Laura E. O’Donnell brings up a lot of interesting points in her article, “Is Your Unpaid Intern Legit?” O’Donnell explains that employers should protect themselves by increasing their understanding on the requirements created by the Department of Labor on how to structure internships and what classifies an employee as a “trainee”. She neglects to provide specific requirements she is referring to as well as further suggestions on how corporations should go about acquiring more information. Rather, she claims that employers need to remember the basic rule; to pay all employees both minimum wage and over-time pay according to the FLSA laws. O’Donnell criticizes the Department of Labor for its “narrow exception” to considering student interns who qualify as trainees but not requiring employers to pay them. It seems evident that the widespread issue of unpaid intern exploitation cannot be solely attributed to the definitions set forth by the Department of Labor.
The author proceeds to provide data from former unpaid interns and information regarding the recent increase in court cases. While it is valuable to learn the responsibilities as well as average hours per week the unpaid interns worked, there is no additional information provided about the plaintiffs. It is important to understand how the unpaid internship positions effected the lives of the interns, both during and after working for the company. Were any of the unpaid internships considered beneficial, or were they all categorized as exploitative to some degree? It would also be interesting to learn why interns initially took on the positions and whether their expectations were not fulfilled, met or surpassed.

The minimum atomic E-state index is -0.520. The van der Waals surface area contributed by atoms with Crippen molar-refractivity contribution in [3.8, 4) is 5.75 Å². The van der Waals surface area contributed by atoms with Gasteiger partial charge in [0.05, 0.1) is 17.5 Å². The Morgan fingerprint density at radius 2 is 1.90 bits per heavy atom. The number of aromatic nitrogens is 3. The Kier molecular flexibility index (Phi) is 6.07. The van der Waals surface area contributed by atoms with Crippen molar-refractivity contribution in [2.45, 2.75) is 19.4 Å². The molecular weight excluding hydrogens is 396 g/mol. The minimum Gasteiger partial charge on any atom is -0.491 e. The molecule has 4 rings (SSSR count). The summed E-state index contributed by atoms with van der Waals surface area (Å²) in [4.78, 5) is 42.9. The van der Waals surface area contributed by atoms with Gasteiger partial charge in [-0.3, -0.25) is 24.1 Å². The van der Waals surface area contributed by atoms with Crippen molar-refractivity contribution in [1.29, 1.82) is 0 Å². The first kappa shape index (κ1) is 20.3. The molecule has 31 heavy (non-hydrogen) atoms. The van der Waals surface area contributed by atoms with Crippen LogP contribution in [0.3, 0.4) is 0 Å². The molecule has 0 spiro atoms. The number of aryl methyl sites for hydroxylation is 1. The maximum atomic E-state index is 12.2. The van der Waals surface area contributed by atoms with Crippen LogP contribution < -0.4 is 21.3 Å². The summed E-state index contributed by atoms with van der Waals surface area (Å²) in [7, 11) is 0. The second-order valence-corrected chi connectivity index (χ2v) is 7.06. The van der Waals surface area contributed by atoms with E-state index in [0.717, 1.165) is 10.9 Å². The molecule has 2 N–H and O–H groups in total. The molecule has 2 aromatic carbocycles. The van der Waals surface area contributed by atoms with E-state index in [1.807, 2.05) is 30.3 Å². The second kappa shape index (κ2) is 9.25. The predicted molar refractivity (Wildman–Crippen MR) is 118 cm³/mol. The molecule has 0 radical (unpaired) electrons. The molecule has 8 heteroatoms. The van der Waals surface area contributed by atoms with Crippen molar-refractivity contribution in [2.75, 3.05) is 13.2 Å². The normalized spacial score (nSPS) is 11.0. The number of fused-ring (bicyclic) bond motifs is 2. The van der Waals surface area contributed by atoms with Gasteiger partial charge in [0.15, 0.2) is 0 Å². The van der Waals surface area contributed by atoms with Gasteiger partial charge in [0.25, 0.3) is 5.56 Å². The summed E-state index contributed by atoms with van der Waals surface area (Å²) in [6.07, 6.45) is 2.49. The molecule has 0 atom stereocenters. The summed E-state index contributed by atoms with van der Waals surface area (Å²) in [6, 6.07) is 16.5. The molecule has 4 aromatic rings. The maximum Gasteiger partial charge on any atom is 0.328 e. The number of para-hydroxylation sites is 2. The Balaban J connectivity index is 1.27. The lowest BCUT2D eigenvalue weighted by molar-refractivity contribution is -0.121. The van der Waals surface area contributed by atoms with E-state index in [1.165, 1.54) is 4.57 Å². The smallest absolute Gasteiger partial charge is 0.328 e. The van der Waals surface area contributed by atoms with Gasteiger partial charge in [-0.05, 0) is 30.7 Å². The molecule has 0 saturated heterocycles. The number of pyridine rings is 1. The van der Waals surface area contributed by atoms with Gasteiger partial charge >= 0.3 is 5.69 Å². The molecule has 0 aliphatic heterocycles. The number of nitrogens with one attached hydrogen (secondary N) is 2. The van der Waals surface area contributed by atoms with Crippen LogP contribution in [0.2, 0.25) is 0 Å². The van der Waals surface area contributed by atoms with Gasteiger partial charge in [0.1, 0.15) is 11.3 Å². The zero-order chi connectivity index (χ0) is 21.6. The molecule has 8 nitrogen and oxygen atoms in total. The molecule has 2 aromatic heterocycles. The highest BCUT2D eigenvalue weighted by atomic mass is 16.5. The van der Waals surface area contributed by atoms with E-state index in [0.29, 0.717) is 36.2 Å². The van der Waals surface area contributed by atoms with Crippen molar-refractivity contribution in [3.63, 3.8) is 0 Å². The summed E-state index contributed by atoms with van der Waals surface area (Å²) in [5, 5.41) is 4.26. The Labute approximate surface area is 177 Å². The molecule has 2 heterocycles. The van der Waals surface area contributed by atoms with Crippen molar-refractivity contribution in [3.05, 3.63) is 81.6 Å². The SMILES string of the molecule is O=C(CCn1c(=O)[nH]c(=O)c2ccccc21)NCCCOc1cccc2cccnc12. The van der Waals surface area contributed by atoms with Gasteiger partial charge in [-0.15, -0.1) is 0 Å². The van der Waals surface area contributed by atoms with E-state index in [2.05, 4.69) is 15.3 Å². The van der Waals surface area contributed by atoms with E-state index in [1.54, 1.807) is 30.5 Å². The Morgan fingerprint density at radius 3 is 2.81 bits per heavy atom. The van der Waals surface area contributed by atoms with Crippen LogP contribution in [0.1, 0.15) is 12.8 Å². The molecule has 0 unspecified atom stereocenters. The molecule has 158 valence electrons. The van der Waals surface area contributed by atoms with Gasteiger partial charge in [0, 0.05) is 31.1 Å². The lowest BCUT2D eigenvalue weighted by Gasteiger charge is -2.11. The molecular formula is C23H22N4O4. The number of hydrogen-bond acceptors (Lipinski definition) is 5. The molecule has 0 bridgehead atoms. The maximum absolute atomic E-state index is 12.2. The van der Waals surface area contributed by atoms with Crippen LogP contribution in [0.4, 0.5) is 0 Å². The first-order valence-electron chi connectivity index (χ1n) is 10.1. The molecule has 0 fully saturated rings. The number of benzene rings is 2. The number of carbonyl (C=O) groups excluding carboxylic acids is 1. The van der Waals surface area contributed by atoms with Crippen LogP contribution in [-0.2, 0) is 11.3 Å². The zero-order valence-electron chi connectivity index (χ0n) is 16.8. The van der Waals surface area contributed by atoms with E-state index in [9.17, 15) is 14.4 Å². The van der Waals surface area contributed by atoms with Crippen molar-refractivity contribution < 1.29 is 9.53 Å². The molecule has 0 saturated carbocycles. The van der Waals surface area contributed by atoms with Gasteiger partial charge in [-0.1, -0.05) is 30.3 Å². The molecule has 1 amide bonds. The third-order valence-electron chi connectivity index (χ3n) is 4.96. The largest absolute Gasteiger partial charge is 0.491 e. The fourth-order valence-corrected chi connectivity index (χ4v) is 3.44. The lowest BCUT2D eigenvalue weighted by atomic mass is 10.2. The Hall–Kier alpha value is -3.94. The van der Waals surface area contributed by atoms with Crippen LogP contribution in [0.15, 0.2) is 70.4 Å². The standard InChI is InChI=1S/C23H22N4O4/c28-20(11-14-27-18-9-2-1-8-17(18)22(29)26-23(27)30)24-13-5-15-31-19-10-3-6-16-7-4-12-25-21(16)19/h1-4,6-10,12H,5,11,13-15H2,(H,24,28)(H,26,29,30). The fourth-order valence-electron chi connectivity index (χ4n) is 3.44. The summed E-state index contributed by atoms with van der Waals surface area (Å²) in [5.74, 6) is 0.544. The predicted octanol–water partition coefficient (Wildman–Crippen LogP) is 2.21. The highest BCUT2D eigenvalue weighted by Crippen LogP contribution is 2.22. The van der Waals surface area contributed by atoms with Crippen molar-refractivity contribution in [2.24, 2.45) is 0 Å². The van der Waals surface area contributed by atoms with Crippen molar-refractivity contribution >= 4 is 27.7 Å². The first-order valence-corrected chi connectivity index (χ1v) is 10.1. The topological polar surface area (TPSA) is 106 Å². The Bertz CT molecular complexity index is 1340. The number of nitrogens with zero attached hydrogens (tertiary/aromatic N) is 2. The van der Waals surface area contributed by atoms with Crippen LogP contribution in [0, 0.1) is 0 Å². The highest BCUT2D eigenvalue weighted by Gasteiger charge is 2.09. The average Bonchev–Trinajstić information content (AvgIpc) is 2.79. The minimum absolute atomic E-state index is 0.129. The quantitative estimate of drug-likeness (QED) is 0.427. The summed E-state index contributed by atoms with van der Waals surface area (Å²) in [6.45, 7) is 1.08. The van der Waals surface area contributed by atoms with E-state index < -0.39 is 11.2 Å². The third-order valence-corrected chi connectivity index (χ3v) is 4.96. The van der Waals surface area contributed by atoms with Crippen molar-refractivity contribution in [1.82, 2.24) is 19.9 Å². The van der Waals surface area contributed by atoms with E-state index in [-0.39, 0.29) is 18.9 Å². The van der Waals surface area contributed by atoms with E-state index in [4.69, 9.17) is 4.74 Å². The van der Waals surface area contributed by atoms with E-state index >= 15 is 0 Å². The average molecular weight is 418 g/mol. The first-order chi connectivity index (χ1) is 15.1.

Another important concept to take away from “Is Your Unpaid Intern Legit?” is what companies should do to avoid being sued for intern exploitation. According to the author, the Department of Labor is more likely to approve employees as trainees if their internship is modeled after a course given in a vocational school. The DOL also examines how likely an unpaid intern is to receive a job offer in that particular career field after completing the internship. It may be extremely difficult and time consuming for companies to spend additional time structuring and protecting their internship program. Since O’Donnell doesn’t prove herself to be the most credible author the advice provided may not be completely accurate, but it is important to consider if companies are seeking to avoid unpaid intern exploitation charges.